Albany Senior High School, Auckland

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Albany Senior High School
Ashs-exterior.jpg
The school's main building from Albany Highway
Address
536 Albany Highway
Albany
Auckland 0632
New Zealand

Coordinates 36°43′48″S 174°41′46″E / 36.730°S 174.696°E / -36.730; 174.696Coordinates: 36°43′48″S 174°41′46″E / 36.730°S 174.696°E / -36.730; 174.696
Information
Type State coed secondary, years 11-13
Established 2009
Ministry of Education Institution no. 563
Principal Ms Barbara Cavanagh
School roll 687[1] (October 2014)
Socio-economic decile 10
Website
A learning common

Albany Senior High School is a state coeducational senior secondary school situated in North Harbour, Auckland, New Zealand.

Opened in February 2009,[2] it was New Zealand's first state senior secondary school, catering for students in Years 11 to 13 (ages 14 to 18) only; most New Zealand secondary schools traditional cater for Years 9 to 13. As of October 2014, the school has a roll of 687 students.[1]

History[edit]

Albany Senior High School was established to cater for the population growth on Auckland's North Shore. It was the first new state secondary school to open in the area since Long Bay College in 1975.

Before its construction, there were protracted disputes about the siting of the school[3][4] which delayed the process, so that the school initially ran from the site of its sister school, Albany Junior High School.[5]

Classes[edit]

All classes except those which require other resources take place in large open plan areas called 'Learning Commons'. These spaces enable flexibility when planning and delivering classes, including the ability to combine two classes into one for some activities, combining similar curriculum areas, such as physics and mathematics and easy access to technology. Students can utilize mobile devices such as laptops and cellphones to edit Google Docs in real-time together. Students are able to use Gchat in class to ask and answer questions, and students are permitted to perform searches on Google to answer teachers' questions.[6] The teaching periods are 100 minutes long, twice the length of typical periods in New Zealand.

Every Wednesday, students engage in a 'community based' impact project. This involves performing an act for the community. Impact projects completed include forming a business, organising and performing a 'School of Rock' concert,[7] building a video server and digital signage solution for the school,[8] restoring local waterways,[9] designing, building and programming a robot for the Robocup competition and creating original artworks for the school.[10]

Open source[edit]

Albany Senior High School's computer network runs almost in its entirety on open source software.[11][12] The school's student management system is the only major exception, using a proprietary system due to the unavailability of an open-source system meeting New Zealand requirements. The school won an award for the 'Best Open Source Project in Education' at the New Zealand Open Source Awards 2010.[13][14]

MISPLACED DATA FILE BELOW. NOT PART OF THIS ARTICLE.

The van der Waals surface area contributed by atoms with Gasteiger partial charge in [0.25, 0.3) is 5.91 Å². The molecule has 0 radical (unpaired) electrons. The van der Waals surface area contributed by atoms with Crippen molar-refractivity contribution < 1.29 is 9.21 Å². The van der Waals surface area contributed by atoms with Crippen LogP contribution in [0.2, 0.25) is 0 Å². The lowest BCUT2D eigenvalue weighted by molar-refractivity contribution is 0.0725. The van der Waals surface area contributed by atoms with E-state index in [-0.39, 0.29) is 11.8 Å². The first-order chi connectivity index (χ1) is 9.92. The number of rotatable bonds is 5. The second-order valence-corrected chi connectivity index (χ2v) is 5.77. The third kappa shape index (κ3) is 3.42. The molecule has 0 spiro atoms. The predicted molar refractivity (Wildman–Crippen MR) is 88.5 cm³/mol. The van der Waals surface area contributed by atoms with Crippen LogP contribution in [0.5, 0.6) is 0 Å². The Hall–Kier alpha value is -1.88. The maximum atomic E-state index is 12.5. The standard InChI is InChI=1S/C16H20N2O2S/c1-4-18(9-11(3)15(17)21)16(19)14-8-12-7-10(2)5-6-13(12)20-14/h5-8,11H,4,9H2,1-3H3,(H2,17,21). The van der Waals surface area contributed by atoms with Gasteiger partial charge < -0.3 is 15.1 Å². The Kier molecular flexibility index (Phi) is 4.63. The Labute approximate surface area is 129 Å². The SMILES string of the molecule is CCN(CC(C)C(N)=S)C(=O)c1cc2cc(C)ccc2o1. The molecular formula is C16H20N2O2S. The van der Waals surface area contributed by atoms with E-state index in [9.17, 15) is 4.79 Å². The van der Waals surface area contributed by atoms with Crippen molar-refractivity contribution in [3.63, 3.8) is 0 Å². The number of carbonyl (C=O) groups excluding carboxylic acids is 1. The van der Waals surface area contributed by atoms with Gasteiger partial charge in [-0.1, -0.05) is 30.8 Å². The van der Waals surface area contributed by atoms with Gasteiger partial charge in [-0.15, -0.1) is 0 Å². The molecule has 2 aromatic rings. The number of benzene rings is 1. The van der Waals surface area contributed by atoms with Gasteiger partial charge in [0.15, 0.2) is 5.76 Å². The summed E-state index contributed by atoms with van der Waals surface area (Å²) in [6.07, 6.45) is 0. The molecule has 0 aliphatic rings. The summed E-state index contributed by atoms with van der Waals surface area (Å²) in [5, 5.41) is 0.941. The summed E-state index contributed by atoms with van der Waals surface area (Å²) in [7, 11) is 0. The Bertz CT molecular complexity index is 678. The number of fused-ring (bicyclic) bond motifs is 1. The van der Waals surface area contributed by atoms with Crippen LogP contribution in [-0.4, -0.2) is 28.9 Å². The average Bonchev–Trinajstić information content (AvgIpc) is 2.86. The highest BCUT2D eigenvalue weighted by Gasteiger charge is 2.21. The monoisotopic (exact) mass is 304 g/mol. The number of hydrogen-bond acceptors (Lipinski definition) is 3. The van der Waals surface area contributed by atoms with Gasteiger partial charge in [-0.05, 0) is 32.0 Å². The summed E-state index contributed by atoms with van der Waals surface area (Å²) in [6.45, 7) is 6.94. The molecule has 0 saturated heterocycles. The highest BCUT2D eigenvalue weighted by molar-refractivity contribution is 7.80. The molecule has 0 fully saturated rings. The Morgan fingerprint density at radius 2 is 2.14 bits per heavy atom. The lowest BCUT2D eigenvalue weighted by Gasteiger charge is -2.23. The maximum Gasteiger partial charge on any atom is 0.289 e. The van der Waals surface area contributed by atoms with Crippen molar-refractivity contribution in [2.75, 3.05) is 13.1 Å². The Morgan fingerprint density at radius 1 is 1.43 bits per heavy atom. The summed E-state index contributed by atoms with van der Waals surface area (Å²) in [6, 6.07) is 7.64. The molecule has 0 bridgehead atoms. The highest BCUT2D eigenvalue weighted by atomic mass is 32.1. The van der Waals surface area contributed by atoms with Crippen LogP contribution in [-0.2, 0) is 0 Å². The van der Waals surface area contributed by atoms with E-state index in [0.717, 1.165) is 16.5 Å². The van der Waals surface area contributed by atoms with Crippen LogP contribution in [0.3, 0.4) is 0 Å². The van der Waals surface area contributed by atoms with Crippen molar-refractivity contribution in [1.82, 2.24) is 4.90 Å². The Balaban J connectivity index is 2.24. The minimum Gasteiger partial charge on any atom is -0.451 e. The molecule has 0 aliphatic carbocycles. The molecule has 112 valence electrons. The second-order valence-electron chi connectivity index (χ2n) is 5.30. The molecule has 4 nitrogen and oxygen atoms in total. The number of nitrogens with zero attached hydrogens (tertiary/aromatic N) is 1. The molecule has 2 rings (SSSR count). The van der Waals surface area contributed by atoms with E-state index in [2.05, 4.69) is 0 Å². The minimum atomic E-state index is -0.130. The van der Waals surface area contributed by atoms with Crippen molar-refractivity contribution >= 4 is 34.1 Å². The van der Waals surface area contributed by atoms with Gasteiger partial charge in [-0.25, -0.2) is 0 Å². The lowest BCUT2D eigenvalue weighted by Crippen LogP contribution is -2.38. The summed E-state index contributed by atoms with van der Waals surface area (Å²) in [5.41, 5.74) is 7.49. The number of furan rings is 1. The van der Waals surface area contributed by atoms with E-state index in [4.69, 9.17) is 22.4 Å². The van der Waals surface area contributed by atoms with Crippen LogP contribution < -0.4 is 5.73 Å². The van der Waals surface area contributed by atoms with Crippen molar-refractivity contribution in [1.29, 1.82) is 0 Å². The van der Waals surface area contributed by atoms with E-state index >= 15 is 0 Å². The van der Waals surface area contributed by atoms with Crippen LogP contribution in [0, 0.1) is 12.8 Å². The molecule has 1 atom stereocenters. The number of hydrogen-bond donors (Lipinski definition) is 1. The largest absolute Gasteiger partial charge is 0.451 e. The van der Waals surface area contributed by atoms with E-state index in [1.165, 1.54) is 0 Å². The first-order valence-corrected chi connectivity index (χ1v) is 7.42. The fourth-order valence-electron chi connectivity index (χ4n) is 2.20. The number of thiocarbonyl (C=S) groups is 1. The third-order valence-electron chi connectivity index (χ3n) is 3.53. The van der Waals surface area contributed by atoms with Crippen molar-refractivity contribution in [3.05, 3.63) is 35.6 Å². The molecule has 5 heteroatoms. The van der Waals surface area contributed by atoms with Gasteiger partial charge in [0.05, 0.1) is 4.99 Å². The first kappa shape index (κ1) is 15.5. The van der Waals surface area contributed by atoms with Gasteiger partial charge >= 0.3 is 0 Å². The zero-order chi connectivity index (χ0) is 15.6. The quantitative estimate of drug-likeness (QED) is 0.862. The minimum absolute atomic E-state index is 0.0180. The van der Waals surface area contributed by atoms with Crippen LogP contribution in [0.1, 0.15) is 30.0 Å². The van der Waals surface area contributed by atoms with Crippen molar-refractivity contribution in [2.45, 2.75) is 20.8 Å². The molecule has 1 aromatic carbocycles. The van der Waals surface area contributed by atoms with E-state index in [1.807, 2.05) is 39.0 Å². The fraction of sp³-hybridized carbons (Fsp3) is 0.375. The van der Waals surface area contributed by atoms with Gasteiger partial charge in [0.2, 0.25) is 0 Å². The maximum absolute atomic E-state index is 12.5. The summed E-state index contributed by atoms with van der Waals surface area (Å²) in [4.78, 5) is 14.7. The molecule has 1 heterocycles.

See also[edit]

Albany Junior High School

References[edit]

  1. ^ a b "Directory of Schools - as at 5 November 2014". New Zealand Ministry of Education. Retrieved 2014-12-06. 
  2. ^ "New school and attitude to learning". Television New Zealand. 3 February 2009. Retrieved 16 September 2011. 
  3. ^ Thompson, Wayne (13 September 2006). "Plan for secondary school at Albany angers residents". The New Zealand Herald. Retrieved 16 September 2011. 
  4. ^ McKenzie-Minifie, Martha (29 October 2007). "Ministry to look into Albany school delays". The New Zealand Herald. Retrieved 16 September 2011. 
  5. ^ McKenzie-Minifie, Martha (8 July 2008). "$7m cost of temporary campus at Albany Senior High". The New Zealand Herald. Retrieved 16 September 2011. 
  6. ^ Neale, Imogen (5 June 2011). "Schools set up for the Google generation". stuff.co.nz. Retrieved 21 December 2013. 
  7. ^ BY LUCY VICKERS - North Shore Times. "Albany Senior High is always rockin' on a Tuesday". Stuff.co.nz. Retrieved 2010-11-12. 
  8. ^ BY SARAH CODDINGTON - North Shore Times (2009-09-15). "School notices are high-tech". Stuff.co.nz. Retrieved 2010-11-12. 
  9. ^ LISA HONEYBONE - North Shore Times. "Local students and council join to save eels". Stuff.co.nz. Retrieved 2010-11-12. 
  10. ^ Impact Project
  11. ^ Doesburg, Anthony (23 August 2009). "Anthony Doesburg: Students open to new source of knowledge". The New Zealand Herald. Retrieved 16 September 2011. 
  12. ^ Welcome to our machines
  13. ^ "NZ Open Source Award winners announced". Press Release – New Zealand Open Source Awards. Scoop Business. 10 November 2010. Retrieved 3 May 2011. 
  14. ^ "2010 Winners and Finalists". New Zealand Open Source Awards 2010. Catalyst IT. Archived from the original on 29 April 2011. Retrieved 3 May 2011. 

External links[edit]